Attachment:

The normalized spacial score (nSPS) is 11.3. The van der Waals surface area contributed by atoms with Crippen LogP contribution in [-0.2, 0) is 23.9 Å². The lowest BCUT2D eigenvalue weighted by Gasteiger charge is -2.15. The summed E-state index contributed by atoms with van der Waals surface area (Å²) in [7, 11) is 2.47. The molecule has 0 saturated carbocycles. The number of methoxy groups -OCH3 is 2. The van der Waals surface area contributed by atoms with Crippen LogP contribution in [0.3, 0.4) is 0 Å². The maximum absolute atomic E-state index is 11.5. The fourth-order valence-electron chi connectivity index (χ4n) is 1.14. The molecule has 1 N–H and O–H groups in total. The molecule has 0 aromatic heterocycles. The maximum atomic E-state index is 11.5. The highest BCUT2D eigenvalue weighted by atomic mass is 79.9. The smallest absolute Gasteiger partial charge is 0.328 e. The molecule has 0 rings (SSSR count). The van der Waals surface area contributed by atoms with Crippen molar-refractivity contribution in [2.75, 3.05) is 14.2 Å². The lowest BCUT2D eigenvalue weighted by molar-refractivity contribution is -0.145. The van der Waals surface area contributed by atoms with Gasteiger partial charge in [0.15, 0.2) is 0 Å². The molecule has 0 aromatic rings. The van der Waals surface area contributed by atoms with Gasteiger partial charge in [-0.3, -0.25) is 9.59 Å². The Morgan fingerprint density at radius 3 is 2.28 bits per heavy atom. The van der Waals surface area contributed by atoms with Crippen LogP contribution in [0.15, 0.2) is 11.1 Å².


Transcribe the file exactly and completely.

The normalized spacial score (nSPS) is 11.3. The van der Waals surface area contributed by atoms with Crippen LogP contribution in [-0.2, 0) is 23.9 Å². The lowest BCUT2D eigenvalue weighted by Gasteiger charge is -2.15. The summed E-state index contributed by atoms with van der Waals surface area (Å²) in [7, 11) is 2.47. The molecule has 0 saturated carbocycles. The number of methoxy groups -OCH3 is 2. The van der Waals surface area contributed by atoms with Crippen LogP contribution in [0.3, 0.4) is 0 Å². The maximum absolute atomic E-state index is 11.5. The fourth-order valence-electron chi connectivity index (χ4n) is 1.14. The molecule has 1 N–H and O–H groups in total. The molecule has 0 aromatic heterocycles. The maximum atomic E-state index is 11.5. The highest BCUT2D eigenvalue weighted by atomic mass is 79.9. The smallest absolute Gasteiger partial charge is 0.328 e. The molecule has 0 rings (SSSR count). The van der Waals surface area contributed by atoms with Crippen molar-refractivity contribution in [2.75, 3.05) is 14.2 Å². The lowest BCUT2D eigenvalue weighted by molar-refractivity contribution is -0.145. The van der Waals surface area contributed by atoms with Gasteiger partial charge in [0.15, 0.2) is 0 Å². The molecule has 0 aromatic rings. The van der Waals surface area contributed by atoms with Gasteiger partial charge in [-0.3, -0.25) is 9.59 Å². The Morgan fingerprint density at radius 3 is 2.28 bits per heavy atom. The van der Waals surface area contributed by atoms with Crippen LogP contribution in [0.15, 0.2) is 11.1 Å².